RESULTS AND DISCUSSION
This current work was spurred from the study made by Vijayalakshmi and Madhira (2014) which found out that three flavonoids from Cassia tora exhibited the anti-psoriatic effect. This appeared to be a shift from the usual search for anti-psoriatic candidates in fatty acid plant class. Therefore, we made a collection of flavonoids isolated from Cassia tora spanning from 2004 to 2015. The two-dimensional chemical structures of the flavonoids with their names are shown in Figure 1.
Physicochemical properties of the flavonoids
Nowadays, assessment of the oral bioavailability profile of potential drug candidates at an early stage of drug discovery is done to maximize resources (Ibezim et al., 2015). Lipinski proposed a rule, now generally known as the “Lipinski rule of five (ro5)” which is often employed to investigate drug-likeness of drug candidates. He proposed that a compound has to have: less than five HBDs, less than 10 HBAs, a molecular weight of less than 500 Da, and a partition coefficient log P of less than 5, in order to be drug-like. Potential drug candidates which violate two or more of the rule could possess bioavailability problems. Therefore, the set of molecular descriptors used by Lipinski were calculated, as shown in Table 1. Twelve out of the fifteen dataset violated none of the Lipinski rule. It was observed that three compounds failed to comply by the rule by outshooting the number of HBA and HBD criteria. Subsequently, this drastically lowers they lipophilic profile. Therefore, the three compounds may have problems with permeating across the cell membrane layers (Darvas et al., 2002). Be that as it may, this lipophilicity feature could be an advantage given that psoriasis is a skin disease. Hence, the inability of the drugs to pass/absorb through the skin will increase its concentration at the required site of action (skin surface) when applied topically.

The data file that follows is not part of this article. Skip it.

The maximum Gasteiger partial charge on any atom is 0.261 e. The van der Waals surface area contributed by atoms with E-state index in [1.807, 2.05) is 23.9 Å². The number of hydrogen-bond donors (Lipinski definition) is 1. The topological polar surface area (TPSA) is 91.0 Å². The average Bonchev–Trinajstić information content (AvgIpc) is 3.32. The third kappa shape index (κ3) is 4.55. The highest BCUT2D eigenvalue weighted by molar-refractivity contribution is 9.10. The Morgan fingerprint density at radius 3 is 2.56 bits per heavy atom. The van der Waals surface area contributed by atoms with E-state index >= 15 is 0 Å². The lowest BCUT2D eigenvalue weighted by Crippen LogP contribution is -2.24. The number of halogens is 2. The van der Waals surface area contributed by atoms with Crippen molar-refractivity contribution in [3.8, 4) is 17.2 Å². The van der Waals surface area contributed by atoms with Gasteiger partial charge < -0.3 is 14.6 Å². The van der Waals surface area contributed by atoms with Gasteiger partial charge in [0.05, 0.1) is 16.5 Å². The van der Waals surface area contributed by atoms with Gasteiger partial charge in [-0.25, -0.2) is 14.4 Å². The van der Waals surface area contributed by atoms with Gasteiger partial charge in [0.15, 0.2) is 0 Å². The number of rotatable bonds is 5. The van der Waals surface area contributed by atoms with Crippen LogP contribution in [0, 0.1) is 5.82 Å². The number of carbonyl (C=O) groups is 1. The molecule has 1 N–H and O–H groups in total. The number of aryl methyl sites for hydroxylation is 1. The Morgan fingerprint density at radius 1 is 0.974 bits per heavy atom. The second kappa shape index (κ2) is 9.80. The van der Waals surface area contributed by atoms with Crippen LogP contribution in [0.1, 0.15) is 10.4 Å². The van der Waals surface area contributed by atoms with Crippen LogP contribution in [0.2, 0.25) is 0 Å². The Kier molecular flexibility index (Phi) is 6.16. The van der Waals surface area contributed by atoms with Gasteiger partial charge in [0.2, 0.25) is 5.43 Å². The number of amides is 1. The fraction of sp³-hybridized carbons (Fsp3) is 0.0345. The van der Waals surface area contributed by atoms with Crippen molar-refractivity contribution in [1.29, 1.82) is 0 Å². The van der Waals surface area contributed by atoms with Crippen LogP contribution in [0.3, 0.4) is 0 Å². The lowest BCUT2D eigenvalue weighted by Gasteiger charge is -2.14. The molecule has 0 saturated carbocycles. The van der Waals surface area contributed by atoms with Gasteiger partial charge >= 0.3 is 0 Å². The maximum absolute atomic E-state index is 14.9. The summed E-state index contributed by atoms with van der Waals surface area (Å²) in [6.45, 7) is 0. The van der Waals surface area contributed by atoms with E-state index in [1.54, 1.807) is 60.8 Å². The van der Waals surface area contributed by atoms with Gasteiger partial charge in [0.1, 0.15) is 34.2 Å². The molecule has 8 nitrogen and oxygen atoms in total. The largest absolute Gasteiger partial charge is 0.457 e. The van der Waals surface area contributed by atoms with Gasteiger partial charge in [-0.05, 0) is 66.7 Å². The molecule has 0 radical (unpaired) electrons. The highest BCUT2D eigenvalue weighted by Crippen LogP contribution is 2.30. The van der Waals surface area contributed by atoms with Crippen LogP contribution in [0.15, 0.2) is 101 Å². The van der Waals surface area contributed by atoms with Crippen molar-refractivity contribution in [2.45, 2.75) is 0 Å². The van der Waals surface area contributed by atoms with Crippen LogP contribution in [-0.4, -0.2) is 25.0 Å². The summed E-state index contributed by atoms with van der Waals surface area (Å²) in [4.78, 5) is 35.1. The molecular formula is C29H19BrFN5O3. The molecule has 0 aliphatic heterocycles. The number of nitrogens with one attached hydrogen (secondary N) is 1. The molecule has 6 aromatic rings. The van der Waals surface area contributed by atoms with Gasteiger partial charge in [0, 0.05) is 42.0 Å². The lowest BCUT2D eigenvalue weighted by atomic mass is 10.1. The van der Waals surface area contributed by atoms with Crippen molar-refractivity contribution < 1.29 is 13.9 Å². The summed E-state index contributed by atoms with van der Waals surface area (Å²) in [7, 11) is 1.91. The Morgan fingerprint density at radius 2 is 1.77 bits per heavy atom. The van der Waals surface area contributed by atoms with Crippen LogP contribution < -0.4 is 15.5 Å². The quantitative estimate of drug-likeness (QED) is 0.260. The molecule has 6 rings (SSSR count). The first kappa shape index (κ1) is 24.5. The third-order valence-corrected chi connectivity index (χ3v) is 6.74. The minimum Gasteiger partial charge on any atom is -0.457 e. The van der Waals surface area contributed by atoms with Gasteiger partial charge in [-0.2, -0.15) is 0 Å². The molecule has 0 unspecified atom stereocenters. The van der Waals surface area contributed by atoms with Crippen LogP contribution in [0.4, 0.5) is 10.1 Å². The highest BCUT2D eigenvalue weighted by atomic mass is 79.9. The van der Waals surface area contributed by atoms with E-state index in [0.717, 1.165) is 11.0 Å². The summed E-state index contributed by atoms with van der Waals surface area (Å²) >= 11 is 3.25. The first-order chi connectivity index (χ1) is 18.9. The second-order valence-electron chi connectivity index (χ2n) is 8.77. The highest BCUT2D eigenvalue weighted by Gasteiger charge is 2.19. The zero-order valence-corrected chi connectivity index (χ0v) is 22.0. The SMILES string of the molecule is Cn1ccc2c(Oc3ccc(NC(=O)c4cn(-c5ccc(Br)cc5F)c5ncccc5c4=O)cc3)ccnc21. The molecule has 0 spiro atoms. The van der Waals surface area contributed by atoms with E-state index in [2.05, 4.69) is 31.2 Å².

|Table 1. Physicochemical parameters of the flavonoids from Cassia tora.|
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|Figure 1. Two-dimensional chemical structures of flavonoids from Cassia tora (Kim et al., 2004; 2015; Shukla et al., 2018; Vijayalakshmi and Madhira, 2014).|
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|Table 2. Binding free energies of the 15 flavonoids toward the 15 anti-psoriatic protein targets.|